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The Children in the Woods

1768 Broadside

The children in the woods: Being a true and mournful relation of the inhuman murder of two children by a deceased gentleman in Norfolk, whom he left to the care of his brother : … to which is added A Word of Advice to Executors.
Printed and sold [by John Waterman] at the printing-office at the paper-mill, Providence.

THE CHILDREN IN THE WOOD

Now ponder well, you parents dear,

These words, which I shall write;

A doleful story you shall hear,

In time brought forth to light.

A gentleman of good account,

In Norfolk lived of late,

Whose fame and credit did surmount,

Most men of his estate.

So sick he was and like to die,

No help then he could have;

His wife by him as sick did lie,

And both possessed one grave.

No love between these two was lost,

Each was to other kind,

In love they liv’d, in love they dy’d,

And left two babes behind.

The one a fine and pretty boy,

Not passing three years old;

The other a girl, more young than he,

And made in beauties mold.

The father left his little son,

As plainly doth appear,

When he to perfect age should come,

Three hundred pounds a year.

And to his little daughter Jane,

Two hundred pounds in gold;

For to be paid on marriage-day,

Which might not be controul’d.

But if these children chanc’d to die,

E’re they to age did come,

Their uncle should possess the wealth,

For so the will did run.

Now, brother, said the dying man,

Look to my children dear,

Be good unto my boy and girl,

No friends else have I here.

To GOD and you I do commend,

My children night and day,

A little while besure we have

Within this world to stay.

You must be father, mother both,

And uncle all in one.

GOD knows what will become of them,

When I am dead and gone.

With that bespoke their mother dear,

O! brother kind, quoth she,

You are the man must bring my babes,

To wealth or misery.

If you do keep them carefully,

Then GOD will you reward,

If otherwise you seem to deal,

GOD will your deeds regard.

With lips as cold as any stone,

She kiss’d their children small,

GOD bless you both, my children dear;

With that the tears did fall.

 

These speeches then the brother spoke,

To the sick couple there,

The keeping of your children dear,

Sweet sister never fear.

GOD never prosper me nor mine,

Nor ought else that I have,

If I do wrong your children dear,

When you’re laid in your grave.

The parents being dead and gone,

The children home he takes,

And brings them home unto his house,

And much of them he makes.

He had not kept these pretty babes

A twelve month and a day,

But for their wealth he did devise

To make them both away.

He bargain’d with two ruffians rude,

Which were of furious mood,

That they should take these children young

And slay them in a wood.

And told his wife and all he had,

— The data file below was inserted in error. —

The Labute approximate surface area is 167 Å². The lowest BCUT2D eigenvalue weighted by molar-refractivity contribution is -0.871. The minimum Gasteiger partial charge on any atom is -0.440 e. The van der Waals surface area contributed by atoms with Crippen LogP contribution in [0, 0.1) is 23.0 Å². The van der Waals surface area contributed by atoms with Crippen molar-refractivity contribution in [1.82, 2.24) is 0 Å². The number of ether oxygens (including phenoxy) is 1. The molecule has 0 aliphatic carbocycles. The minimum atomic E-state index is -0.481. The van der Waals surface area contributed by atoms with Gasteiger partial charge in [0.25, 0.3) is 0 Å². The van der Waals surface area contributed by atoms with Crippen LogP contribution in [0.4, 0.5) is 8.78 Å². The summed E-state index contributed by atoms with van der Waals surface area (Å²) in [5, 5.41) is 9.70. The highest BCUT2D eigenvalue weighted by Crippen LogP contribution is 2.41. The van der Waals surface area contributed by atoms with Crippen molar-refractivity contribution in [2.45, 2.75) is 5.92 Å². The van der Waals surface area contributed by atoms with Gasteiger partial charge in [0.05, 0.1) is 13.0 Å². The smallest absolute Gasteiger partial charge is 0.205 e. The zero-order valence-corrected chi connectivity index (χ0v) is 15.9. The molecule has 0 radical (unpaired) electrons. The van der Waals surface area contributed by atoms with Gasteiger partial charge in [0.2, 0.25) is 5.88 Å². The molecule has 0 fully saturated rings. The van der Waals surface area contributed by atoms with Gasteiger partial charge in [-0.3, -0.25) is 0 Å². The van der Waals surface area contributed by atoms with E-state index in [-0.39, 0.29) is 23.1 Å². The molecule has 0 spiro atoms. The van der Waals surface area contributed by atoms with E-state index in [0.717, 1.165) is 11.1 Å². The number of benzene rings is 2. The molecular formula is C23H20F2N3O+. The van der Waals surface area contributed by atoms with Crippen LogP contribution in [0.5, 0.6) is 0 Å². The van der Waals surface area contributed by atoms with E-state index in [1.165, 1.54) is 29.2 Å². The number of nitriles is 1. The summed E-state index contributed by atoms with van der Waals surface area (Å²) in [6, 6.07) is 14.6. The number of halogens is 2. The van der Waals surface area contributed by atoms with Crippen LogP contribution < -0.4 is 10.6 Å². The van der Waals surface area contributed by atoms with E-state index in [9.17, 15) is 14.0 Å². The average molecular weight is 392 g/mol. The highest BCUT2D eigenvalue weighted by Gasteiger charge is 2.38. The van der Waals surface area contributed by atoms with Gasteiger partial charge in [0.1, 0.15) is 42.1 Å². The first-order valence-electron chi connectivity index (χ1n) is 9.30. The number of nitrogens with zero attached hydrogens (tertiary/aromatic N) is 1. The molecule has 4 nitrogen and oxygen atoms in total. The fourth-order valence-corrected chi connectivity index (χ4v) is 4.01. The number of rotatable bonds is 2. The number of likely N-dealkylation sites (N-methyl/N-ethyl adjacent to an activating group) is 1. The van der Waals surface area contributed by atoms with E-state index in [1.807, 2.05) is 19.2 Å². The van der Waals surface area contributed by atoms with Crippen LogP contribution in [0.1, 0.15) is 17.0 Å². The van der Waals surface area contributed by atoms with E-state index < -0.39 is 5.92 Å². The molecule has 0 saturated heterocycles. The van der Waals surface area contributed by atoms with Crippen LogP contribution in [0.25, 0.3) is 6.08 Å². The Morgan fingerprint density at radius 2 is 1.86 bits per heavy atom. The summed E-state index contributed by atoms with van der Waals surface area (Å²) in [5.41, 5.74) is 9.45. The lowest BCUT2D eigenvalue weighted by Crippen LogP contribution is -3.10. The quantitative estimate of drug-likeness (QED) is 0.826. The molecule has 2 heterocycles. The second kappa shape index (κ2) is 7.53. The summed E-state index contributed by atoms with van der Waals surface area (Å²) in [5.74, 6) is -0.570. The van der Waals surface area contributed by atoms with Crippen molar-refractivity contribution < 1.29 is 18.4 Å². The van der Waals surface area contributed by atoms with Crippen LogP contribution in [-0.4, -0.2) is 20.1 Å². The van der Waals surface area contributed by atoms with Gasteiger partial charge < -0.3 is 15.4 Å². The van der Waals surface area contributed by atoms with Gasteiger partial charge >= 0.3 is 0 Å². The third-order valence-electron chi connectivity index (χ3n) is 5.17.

He did the children send

To be brought up in fair London,

With one that was his friend.

Away then went these pretty babes,

Rejoicing at that tide,

And smiling with a merry mind,

They on cock-horse should ride.

They prate and prattle pleasantly,

As they rode on the way,

To them that should their butchers be,

And work their lives decay.

So that the pretty speech they had,

Made murderers hearts relent;

And they that took the deed to do,

Full sore they did repent.

Yet one of them more hard of heart,

Did vow to do his charge,

Because the wretch that hired him,

Had paid him very large.

‘T other would not agree thereto;

So here they fell to strife,

With one another they did fight,

About the childrens life.

And he that was of mildest mood,

Did slay the other there;

Within an unfrequented wood,

Where babes do quake for fear.

He took the children by the hand,

When tears stood in their eyes,

And bid them come and go with him,

And see they did not cry.

And two long miles he led them thus,

While they for bread complain,

Stay here, quoth he, I’ll bring you bread,

When I come back again.

 

These pretty babes with hand in hand,

Went wandering up and down,

But never more they saw the man,

Approaching from the town.

Their pretty lips with black berries

Were all besmear’d and dy’d,

But when they saw the darksome night,

They sat them down and cry’d.

Thus wandered these two little babes,

‘Till death did end their grief,

In one anothers arms they dy’d,

As babes wanting relief.

No burial these pretty babes

Of any man receives,

‘Till robbin red-breast painfully

Did cover them with leaves.

And now the heavy wrath of GOD

Upon this uncle fell,

Yea, fearfull fiends did haunt his house,

His conscience felt an hell.

His barns were fir’d, his goods consum’d,

His lands were barren made,

His cattle dy’d within the fields,

And nothing with him stayed.

And in a voyage to Portugal,

Two of his sons did die,

And to conclude, himself was brought

Upon much misery.

He pawn’d and mortgaged all his lands,

E’re seven years came about,

And now at length this wicked act,

By this means did come out.

The fellow that did take in hand,

These children for to kill,

Was for a robb’ry judg’d to die,

As was GOD’s blessed will

Who did confess the very truth,

That herein is express’d,

The uncle dy’d where he for debt,

Did in the prison rest.

 

All you who be executors made,

And overseers eke,

Of children that be fatherless,

And infants mild and meek.

Take you example by this thing,

And yield to each his right;

Lest God with such like misery

Your wicked deeds requite.

 
 

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